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Valiant Comic Book Alphabet of Cool – B

Here’s the next feature in my (admittedly, foolhardy) endeavor to give a comic book alphabet of cool of all stuff related to Valiant Comics!


Jack Boniface

I just couldn’t bring myself to choosing Bloodshot. I just did not like Bloodshot all that much. Sorry, Kevin VanHook!!!

Instead, let’s talk about Jack Boniface, who first showed up in X-O Manowar #4, playing the sax in the background of a scene (Valiant was big on this – stressing the coherence of their shared universe) before we learn that he was bitten by some voodoo monster, turning him into…the Shadowman!!

How it worked was that at night, Jack would gain superstrength, but he would also get really aggressive, and feel the need to go out and fight people – he decided to direct that energy towards fighting bad guys. He lived in New Orleans.

This would, of course, cause problems for his daytime life (and occasionally, he would still be Shadowman during the day, but without the powers and the extra aggression, which would be an interesting scenario to find himself in).

He was created by Jim Shooter and David Lapham. Steve Englehart did some work on his first issue and Lapham did most of the writing for the first few issues, until Bob Hall took over the book as writer and artist, and handled the book for the rest of its 44 issue run.

One of the more interesting plots was when Shadowman learned that he was destined to die in 1999 – so this of course affected how he handled himself, knowing that he could not die until then, he tried more risky feats.

Since Jack was a musician, he sometimes encountered other musicians – the most famous example is when Aerosmith guest-starred.

The Shadowman was a title that was passed through generations to different people, and we sometimes saw flashbacks of older Shadowmen. After the series ended, Garth Ennis created a new Shadowman for a second volume of the series.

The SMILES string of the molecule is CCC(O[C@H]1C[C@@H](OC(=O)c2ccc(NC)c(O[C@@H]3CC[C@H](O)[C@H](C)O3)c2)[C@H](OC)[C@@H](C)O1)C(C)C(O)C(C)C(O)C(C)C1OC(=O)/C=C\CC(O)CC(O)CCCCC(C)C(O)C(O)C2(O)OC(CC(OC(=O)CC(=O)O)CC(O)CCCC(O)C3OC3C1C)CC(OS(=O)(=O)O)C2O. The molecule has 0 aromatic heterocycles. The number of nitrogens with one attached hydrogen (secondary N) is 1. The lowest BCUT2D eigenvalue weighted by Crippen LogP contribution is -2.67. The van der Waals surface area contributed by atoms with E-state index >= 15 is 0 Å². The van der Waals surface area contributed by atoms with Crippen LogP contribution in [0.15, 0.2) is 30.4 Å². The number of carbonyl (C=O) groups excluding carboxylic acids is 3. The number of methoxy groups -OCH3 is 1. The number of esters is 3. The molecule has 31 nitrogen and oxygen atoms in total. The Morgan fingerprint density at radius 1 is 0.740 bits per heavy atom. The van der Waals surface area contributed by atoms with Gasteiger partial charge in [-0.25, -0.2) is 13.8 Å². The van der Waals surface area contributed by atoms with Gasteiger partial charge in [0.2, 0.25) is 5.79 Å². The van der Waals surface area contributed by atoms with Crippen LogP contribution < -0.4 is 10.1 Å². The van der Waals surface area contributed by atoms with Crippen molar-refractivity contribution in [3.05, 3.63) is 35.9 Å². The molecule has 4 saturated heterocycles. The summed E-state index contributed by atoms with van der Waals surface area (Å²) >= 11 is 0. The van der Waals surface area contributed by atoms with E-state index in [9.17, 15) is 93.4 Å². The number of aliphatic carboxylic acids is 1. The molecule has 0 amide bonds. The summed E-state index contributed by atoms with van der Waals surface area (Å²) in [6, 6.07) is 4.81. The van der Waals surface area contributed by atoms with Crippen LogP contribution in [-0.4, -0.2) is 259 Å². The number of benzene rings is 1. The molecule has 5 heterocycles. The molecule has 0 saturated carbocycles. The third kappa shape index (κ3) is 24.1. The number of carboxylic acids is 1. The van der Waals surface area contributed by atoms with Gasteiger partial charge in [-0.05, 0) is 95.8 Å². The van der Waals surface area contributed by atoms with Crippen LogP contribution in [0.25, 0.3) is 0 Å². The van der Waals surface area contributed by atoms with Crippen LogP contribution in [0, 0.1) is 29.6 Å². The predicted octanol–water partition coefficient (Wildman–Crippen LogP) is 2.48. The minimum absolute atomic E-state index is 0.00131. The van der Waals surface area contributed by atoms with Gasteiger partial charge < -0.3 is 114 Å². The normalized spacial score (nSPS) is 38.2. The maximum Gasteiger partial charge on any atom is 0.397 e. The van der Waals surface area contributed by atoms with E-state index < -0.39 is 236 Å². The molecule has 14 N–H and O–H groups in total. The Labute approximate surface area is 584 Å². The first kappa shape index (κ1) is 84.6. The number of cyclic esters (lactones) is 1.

Hey, if Wildstorm can get a half-dozen runs in the top 100, then Valiant is certainly worth a look.

Shadowman was the only Valiant book I bought as it was released for any period of time.

I love your alphabet of cool, keep ‘em coming please. I second The Mutt. On another note, I wonder what you’ll do for S now that you’ve blown SHADOWMAN. Not SOLAR, that would be to obvious, and your much to creative for that…

Stephane Savoie

April 22, 2008 at 5:12 pm

I thought the Acclaim relaunch by Ennis was quite interesting as well… although it was curious that Delano moved it into a whole different direction when he took over.

Stephane Savoie

April 22, 2008 at 5:13 pm

If we’re doing Valiant, we better be seeing the Malibu Ultraverse comics next!
And then, Comics’ Greatest World, from Dark Horse!

Ok, maybe not.

And Atlas! Ironjaw rules! Or maybe he bites. Ironjaw bites!


April 22, 2008 at 5:55 pm

You forgot to mention Boniface was found dead with his saxaphone inserted into his backside…

Already said it in A entry: The only Valiant book I ever read was Shadowman #0 I found in a quarter bin in a local book store. Hated it.